Sustainability Coming into Fashion
The fashion industry as a whole is not known for being sustainable or eco-friendly, producing 10 percent of all global carbon emissions. According to the United Nations, the textile dyeing that happens within the industry is the second-largest polluter of water globally. On top of that, synthetic fibers, which are non-biodegradable and take over 200 years to decompose, are used in 72 percent of all clothing items.
However, recently a few major fashion brands have stepped up and made commitments toward sustainability.
Fashion Giant Makes Major Promises
Inditex, the third-largest clothing company in the world, announced a series of new sustainability commitments at their annual shareholders’ meeting in July. The most notable pledge being that 100 percent of cotton, polyester, and linen used by its eight brands will be organic, sustainable, or recycled by 2025. These three textiles make up 90 percent of the raw threads purchased by the fashion giant.
Inditex’s sustainability initiatives have already been adopted by its eight brands, which include popular fashion retailer Zara. By the end of 2019, it is expected that 100 percent of all Zara stores will be eco-efficient, which includes the elimination of plastic bags.
Inditex has been making substantial efforts towards sustainability starting in 2015 when it installed clothing drives in more than 800 stores worldwide. Inditex developed a service to pick up used clothes from customers’ homes in Spain, Beijing, and Shanghai and will be extended to London, Paris, and New York. The fashion company has partnered with charities to redistribute used clothing and is currently working with MIT to find feasible ways to recycle plastic fibers.
Popular Footwear Brand Pledges to Quit Plastic
Another fashion leader made plans recently to adopt sustainable practices. Adidas announced in July that by 2024 they will only use recycled plastic in their shoes and clothing. This announcement comes after their successful commitment to producing recycled plastic footwear. The company sold 1 million pairs of shoes in 2017, then 5 million in 2018, and is now projected to sell 11 million pairs in 2019.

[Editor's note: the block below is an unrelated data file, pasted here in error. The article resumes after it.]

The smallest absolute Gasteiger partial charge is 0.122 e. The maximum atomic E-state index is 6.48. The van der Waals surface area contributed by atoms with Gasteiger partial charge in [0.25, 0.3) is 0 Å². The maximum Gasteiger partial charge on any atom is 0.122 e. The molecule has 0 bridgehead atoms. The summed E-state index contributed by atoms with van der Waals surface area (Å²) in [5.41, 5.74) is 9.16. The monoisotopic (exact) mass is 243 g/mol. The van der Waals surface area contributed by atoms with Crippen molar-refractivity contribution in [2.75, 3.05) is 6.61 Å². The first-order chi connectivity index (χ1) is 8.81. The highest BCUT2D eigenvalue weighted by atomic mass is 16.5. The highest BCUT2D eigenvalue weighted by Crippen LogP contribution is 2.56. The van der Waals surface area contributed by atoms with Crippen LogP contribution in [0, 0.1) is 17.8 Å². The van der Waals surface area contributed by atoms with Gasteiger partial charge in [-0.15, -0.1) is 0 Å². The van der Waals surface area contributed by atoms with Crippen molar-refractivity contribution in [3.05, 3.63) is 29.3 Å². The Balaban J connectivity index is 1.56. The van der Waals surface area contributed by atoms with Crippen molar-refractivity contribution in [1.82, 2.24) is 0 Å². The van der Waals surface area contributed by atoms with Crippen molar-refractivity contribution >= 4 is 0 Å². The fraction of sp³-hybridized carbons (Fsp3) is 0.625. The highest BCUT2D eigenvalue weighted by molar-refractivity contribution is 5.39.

Adidas is making a crucial commitment to curb the fashion industry’s excessive consumption of plastic. Virgin polyester, a type of plastic fiber, made up 55 percent of the global fiber market in 2016. Seventy-six million tons of the fiber were produced that year, with only a small percentage of plastic being recycled globally. In the United States, less than 10 percent of plastic is recycled each year.
The Fashion Industry Needs to Catch up
Besides the efforts made by individual brands, the fashion industry needs to take larger steps toward sustainability. A 2019 study, entitled Pulse of the Fashion Industry 2019 Update, reports that the fashion industry is not moving fast enough in terms of sustainability to counterbalance the harmful impact of its rapid growth.
According to the report—which was conducted by the Boston Consulting Group, the Global Fashion Agenda, and the Sustainable Apparel Coalition—by 2030 the global apparel and footwear industry will have grown by 81 percent, to 102 million tons, exerting an unprecedented strain on planetary resources.
The study measured the industry’s social and environmental performance with a “Pulse Score,” and found that the industry improved from 2017, rising from 32 on a 100-point scale to 42 in 2019. However, the report concluded that the industry is far from sustainable. The report stated that if the industry’s Pulse Score remains on its current trajectory then “the gap between industry output and Pulse Score will continue to widen, and the harmful consequences of increased production will become even more challenging to overcome.”
What You Can Do
Even with the industry struggling to be sustainable, you can still be an environmentally-conscious consumer. There are successful fashion brands, big and small, that sell sustainable clothing and many of them will not break the bank.
Once you are finished with your clothing items, it is best to donate them so that you can avoid them lying in a landfill and harming the environment. Planet Aid has over 19,000 large yellow bins where you can donate your used clothing and shoes. You can find the closest bin to you by clicking here.See All Blog Posts